There's been lots of debate on Casey Kotchman and whether he's actually improved this year or not. As a result, I'll try to stick to the facts at the beginning here.
These numbers are all very similar to his career marks. It's probably safe to assume this year's marks are his true talent levels. I don't think anyone really would dispute that. As much as people are saying "maybe he's hitting better because his eyes have been repaired" he's still chasing pitches at about the same rate as last year (26.1% last year vs 25.7% this year) so it appears as though his plate discipline hasn't really improved.The bigger disagreement in where his True Talent Level is as far as BABIP goes. Anyone claiming Kotchman's true talent level of production is above his career mark is thus claiming his true talent BABIP has changed.
Kotchman's career BABIP is really low, at .276. This is not surprising given that he is painfully slow (I hear he takes 4.9 seconds to get to first base) and that he pops up a ton. This year that hasn't been the case. Kotchman's hitting line drives at the highest rate since 2005 and has hit pop ups at the lowest rate of his career. Whether or not this in itself is sustainable is another question in itself (evidence suggests line drive rate is meaningful very quickly but that pop up rate takes longer to be so).
The question is then that in this context what should we expect his BABIP to be. The xBABIP calculator says we should expect his BABIP to be .322 going forward. That being said, I have a hard time believing this, and the xBABIP calculator doesn't know how painfully slow Kotchman is. Indeed, the xBABIP calculator says that for his career, with his batted ball profile, he should have a BABIP of .312. This is a full .035 above his actual career BABIP of .276, which has had ample time to stabilize. As a result it appears as though his new batted ball profile has increased what we can expect from him in terms of BABIP by .010, to .286 (given that his xBABIP has increased by .010).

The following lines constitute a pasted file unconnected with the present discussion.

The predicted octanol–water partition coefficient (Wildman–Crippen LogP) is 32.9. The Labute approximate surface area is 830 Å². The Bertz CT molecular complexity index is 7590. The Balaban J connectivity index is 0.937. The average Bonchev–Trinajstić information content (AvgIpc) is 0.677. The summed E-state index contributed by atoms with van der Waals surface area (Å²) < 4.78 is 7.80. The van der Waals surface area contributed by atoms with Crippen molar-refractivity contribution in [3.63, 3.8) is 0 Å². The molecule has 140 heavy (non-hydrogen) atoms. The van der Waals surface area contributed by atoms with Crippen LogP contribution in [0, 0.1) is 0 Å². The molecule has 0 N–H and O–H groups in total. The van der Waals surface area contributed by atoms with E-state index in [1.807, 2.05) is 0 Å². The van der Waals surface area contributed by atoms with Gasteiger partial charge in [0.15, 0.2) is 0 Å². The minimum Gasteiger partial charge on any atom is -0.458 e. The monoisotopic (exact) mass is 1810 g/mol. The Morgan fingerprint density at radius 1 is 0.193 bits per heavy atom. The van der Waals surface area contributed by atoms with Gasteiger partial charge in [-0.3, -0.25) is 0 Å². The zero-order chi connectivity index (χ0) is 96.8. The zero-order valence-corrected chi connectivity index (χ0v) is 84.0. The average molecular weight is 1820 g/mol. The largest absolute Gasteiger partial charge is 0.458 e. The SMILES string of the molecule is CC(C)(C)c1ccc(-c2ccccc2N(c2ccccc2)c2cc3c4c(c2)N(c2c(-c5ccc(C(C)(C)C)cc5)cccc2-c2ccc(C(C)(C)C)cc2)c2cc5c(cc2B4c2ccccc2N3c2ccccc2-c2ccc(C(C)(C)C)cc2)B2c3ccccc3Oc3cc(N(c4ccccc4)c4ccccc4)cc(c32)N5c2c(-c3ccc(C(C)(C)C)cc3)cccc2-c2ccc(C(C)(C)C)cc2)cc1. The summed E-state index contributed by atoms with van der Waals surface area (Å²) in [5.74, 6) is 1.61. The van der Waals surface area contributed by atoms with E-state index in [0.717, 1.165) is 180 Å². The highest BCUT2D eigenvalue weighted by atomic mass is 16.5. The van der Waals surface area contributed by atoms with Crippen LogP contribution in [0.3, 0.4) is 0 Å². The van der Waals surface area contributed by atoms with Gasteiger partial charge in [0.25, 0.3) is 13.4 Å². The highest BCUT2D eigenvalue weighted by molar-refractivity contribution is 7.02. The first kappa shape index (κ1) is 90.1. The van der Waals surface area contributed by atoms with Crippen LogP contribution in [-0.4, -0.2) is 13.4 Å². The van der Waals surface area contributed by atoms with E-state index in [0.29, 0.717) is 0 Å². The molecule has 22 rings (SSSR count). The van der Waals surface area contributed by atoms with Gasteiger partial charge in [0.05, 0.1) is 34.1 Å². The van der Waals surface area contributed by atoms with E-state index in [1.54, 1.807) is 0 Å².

Turning to the WAR calculator, assuming Kotchman is a +7 defender and -4 baserunner per 150 games (he's averaged this the last 4 years), this is the production we can expect at various BABIPs (using his career peripherals for everything else):
| 0.276 (career)
|0.291 (league average)
Well, this is surprising. If Kotchman's new batted ball profile is his true talent level then he'll generate a .325 wOBA and he'll be a slightly above average player overall at 2.1 wins. Even if he produces at his career BABIP/wOBA of .276/.317, he'll still be worth 1.7 wins due to the depressed run environment of major league baseball. Coming into this, I expected that as Kotchman's BABIP dropped down to his past numbers, his value would vanish. Although his upside is probably limited, it appears as though even if his BABIP regresses he'll be a serviceable good-defending, poor-running, mediocre-hitting first baseman in the majors.